Pune: Carrying a palanquin of famous saint Dnyaneshwar with a message of water conservation, about a dozen boats have sailed off to Indrayani on a unique river
expedition to the pilgrim town of Pandharpur.
Christened "Jal Dindi" by its pioneer Vishwas Yeole, the start of the expedition on Friday marked the tenth year of this environmental awareness drive modelled on the famous
pilgrimage on foot undertaken every year by Warkari sect devotees of Lord Vitthal to Pandharpur.
"This is a special moment for our endeavour as the little known exercise undertaken in 2002 by a group of environmentalists is now gathering support at all levels with
greater participation in the downstream riparian towns which bear the brunt of a polluted water flow thanks to urbanization and industrialisation in Pune region," said Yeole, a medico by profession.
Yeole along with representatives of concerned groups in the city embarked upon the "Jal Dindi" programme.
He has also roped in some students of the Government Engineering College who run a boat club on the banks of river Mutha that flows through the city, with a 12-day annual
scheduled voyage during which the volunteers conduct various tests to measure water pollution level.
"We are trying to blend health, environment and spirituality to spread this message of water conservation because the problem of pollution is becoming serious with
industrial development in urban areas as well as haphazard management of garbage and sewage disposal, threatening the population living along the river banks," Yeole said.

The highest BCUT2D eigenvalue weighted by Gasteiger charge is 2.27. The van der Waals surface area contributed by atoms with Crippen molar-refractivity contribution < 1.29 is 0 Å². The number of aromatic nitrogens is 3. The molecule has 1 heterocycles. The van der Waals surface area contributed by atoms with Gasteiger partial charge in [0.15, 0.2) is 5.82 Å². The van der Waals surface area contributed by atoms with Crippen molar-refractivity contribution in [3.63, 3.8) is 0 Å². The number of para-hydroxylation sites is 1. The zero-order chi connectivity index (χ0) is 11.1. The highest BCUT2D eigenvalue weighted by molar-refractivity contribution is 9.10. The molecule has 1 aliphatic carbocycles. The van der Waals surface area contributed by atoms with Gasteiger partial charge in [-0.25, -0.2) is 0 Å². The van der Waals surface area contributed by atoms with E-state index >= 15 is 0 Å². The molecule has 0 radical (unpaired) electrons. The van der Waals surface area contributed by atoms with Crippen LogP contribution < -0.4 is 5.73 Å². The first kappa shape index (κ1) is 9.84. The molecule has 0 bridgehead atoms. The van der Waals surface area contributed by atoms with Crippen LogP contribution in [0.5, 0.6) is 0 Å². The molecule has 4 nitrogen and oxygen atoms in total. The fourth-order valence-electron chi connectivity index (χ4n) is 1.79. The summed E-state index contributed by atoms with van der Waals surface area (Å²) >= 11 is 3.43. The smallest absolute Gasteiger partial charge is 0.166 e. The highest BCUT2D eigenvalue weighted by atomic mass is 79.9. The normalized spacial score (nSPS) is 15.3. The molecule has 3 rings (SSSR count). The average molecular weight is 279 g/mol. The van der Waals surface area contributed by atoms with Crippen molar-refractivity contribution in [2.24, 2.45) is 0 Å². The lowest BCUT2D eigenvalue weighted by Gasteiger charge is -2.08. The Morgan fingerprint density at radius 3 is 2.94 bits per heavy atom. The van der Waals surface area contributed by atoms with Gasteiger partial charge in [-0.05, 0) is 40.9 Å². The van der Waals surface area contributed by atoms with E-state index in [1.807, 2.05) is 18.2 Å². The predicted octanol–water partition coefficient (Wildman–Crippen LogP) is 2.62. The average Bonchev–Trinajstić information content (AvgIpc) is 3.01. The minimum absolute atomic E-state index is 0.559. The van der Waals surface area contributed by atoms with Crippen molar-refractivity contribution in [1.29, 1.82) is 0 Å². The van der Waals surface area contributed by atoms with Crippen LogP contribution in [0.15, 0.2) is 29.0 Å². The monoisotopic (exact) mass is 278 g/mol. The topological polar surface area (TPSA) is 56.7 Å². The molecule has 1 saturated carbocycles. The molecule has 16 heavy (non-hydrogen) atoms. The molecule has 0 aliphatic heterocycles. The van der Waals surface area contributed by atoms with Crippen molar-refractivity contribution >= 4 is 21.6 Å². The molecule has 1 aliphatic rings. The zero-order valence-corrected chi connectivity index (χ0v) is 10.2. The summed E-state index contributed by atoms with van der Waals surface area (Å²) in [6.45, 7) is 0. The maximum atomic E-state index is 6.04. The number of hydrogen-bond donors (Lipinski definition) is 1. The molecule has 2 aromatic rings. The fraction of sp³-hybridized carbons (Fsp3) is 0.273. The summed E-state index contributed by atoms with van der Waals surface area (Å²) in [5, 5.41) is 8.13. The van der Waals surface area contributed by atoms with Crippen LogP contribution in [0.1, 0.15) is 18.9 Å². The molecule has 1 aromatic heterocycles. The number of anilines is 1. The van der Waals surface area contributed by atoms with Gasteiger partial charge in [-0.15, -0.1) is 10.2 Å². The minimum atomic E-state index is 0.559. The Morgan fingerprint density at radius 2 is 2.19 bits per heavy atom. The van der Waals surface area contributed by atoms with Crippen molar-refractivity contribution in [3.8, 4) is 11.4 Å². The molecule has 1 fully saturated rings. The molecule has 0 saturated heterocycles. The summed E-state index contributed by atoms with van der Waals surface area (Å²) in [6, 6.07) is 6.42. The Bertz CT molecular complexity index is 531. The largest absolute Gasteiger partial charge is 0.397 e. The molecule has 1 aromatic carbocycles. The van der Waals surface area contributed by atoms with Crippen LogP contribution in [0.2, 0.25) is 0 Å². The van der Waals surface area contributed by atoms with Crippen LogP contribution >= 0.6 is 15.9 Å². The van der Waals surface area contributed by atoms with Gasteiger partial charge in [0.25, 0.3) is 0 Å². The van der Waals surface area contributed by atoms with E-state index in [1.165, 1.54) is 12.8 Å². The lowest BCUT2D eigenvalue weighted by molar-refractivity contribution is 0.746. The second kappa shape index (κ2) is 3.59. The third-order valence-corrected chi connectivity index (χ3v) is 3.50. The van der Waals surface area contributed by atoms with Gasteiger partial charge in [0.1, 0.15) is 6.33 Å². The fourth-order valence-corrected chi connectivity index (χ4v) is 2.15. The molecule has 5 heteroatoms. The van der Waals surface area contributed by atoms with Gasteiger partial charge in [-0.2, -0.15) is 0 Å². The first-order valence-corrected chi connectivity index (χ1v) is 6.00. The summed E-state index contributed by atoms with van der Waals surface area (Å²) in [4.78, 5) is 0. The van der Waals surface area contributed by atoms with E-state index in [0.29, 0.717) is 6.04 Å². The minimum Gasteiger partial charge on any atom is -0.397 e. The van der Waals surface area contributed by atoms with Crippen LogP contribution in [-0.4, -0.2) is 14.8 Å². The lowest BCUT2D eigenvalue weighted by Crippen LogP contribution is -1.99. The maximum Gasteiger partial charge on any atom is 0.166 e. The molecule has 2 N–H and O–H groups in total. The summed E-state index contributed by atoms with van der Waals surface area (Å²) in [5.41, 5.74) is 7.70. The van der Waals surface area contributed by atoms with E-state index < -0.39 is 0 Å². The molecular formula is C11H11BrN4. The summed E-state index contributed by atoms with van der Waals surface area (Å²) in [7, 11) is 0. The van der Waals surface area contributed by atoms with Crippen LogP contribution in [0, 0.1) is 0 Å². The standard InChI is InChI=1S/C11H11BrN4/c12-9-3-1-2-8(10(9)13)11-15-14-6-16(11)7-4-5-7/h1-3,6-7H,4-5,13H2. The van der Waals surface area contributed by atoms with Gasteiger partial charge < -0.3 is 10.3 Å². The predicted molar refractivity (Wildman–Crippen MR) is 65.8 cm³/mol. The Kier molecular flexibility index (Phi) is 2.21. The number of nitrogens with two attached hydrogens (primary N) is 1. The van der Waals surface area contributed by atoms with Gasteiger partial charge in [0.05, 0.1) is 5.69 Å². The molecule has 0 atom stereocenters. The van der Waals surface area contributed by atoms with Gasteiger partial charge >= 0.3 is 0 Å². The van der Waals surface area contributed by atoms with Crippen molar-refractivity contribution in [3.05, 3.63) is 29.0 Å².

"The malady is that the planners in big cities situated upstream, seem to be sacrificing the well being of the downstream population in their pursuit of industrial and economic development, showing little concern for pollutants that are channelled into the river," Yeole said.
Along the way, the `Jal Dindi` activists numbering around 125, would be organising health camps, showing films on ecology and environment protection, tree plantation and a demonstration of water purification to the population living on the river bank.
"The spiritual dimension to the expedition comes from the 800-year-old tradition of pilgrimage undertaken on foot annually by lakhs of Warkari sect devotees from all over
Maharashtra as well as neighbouring states, who carry the palanquins of saint Dynaneshwar and Tukaram from Alandi and Dehu to Pandharpur converging on the bank of river Chandrabhaga or Bhima on Ashadhi Ekadashi day," said Vinod Bodhankar, a trustee of the Jal Dindi pratishthan.
"What is heartening is that the effort is now acknowledged by the education department of Maharashtra government which has included the Jal Dindi drive in its text books for school students," Yeole noted.